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Haitians displaced by quake will be allowed to stay in U.S. an extra 18 months

 

About 60,000 Haitians were granted temporary protected status after Haiti’s January 2010 quake. Advocates say conditions are still too precarious for their return.

Jcharles@MiamiHerald.com

Secretary of Homeland Security Janet Napolitano has extended Temporary Protected Status for Haitians living in the United States for another 18 months, beginning Jan. 22, 2013.

The Department of Homeland Security is expected to publish a notice in the Federal Register this week announcing the decision, which will allow about 60,000 Haitian citizens to remain in the United States until July 2014. Haitians will have 60 days to re-register from the day that the notice is published.

Haitian advocates and immigration activists welcomed the news and said they were grateful, but complained that a double standard and discrimination against Haitians continue.

“We had no doubts that TPS would be extended given the in-country conditions right now. We just were not sure if it was going to happen before or after the elections,” said Marleine Bastien, founder of Haitian Women of Miami. “We are grateful that it’s extended even though it is with the same failings that we have brought to the attention of the Department of Homeland Security.”

Bastien said students who arrived in South Florida after the January 2010 earthquake in Haiti cannot go to college because they are being charged prohibitive out-of-state tuition. Some who are in nursing school cannot sit for their nursing exam because of their TPS status.

She said Haitians continue to be deported to Haiti despite the sluggish recovery from the earthquake and a cholera epidemic that has killed more than 7,000 and infected more than a half million people.

Also of concern for Bastien and other activists is what they say is DHS’ refusal to approve a Haitian family reunification parole for thousands of Haitian families who have already been approved to join their U.S.-citizen and legal-resident family members in the U.S. According to DHS statistics, there are 112,000 Haitians in the pipeline.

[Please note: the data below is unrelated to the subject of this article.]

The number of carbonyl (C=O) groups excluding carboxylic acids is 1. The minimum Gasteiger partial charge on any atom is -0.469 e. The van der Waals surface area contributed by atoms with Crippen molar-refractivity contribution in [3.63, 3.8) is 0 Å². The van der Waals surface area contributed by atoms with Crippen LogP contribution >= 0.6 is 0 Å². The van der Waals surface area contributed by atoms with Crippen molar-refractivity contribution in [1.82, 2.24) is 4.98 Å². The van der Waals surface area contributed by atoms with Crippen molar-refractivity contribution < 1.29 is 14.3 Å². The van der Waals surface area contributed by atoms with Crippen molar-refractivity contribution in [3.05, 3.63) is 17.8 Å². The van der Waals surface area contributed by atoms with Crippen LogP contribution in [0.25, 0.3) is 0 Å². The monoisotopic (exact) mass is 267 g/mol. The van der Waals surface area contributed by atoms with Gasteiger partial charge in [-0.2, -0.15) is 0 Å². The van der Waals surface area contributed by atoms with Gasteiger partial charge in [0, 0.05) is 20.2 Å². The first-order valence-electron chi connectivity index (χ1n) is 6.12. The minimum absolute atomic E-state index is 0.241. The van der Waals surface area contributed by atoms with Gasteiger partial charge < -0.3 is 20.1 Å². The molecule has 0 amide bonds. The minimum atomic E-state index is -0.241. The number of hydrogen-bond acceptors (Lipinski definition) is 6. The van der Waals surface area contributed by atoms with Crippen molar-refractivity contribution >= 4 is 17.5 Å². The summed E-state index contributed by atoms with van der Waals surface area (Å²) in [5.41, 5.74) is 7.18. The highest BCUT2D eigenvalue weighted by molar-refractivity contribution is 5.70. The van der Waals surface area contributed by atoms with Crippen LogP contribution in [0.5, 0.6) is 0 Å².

“These people have been waiting two and a half to 11 years,” said immigration activist Steve Forester, noting that about 15,800 of those waiting are minors. “These petitions have already been approved by DHS. It’s senseless given the conditions in Haiti that people should have to wait for so long. At least make a start somewhere, beginning with some of the most vulnerable. It just takes DHS’ decision.”

The number of Haitians still in tents has gone from 1.5 million to just below 400,000. And while donors and the Haitian government have been highlighting the improvements in recent days, it comes as Haiti has been rocked by isolated protests in some of its major cities. Protesters are complaining about rising prices and government corruption.

Haitian Prime Minister Laurent Lamothe, responding to the crises last week on a local Haitian radio station, urged the population to remain calm, saying “You have a government that’s working on behalf of your interest.”

But Lamothe has come under criticism by protest organizers for referring to protesters as “mercenaries.” Seeking to clarify the statement, he told Haitian journalist Nancy Roc in an email the reference was to those looting and burning tires, not the protesters per se.

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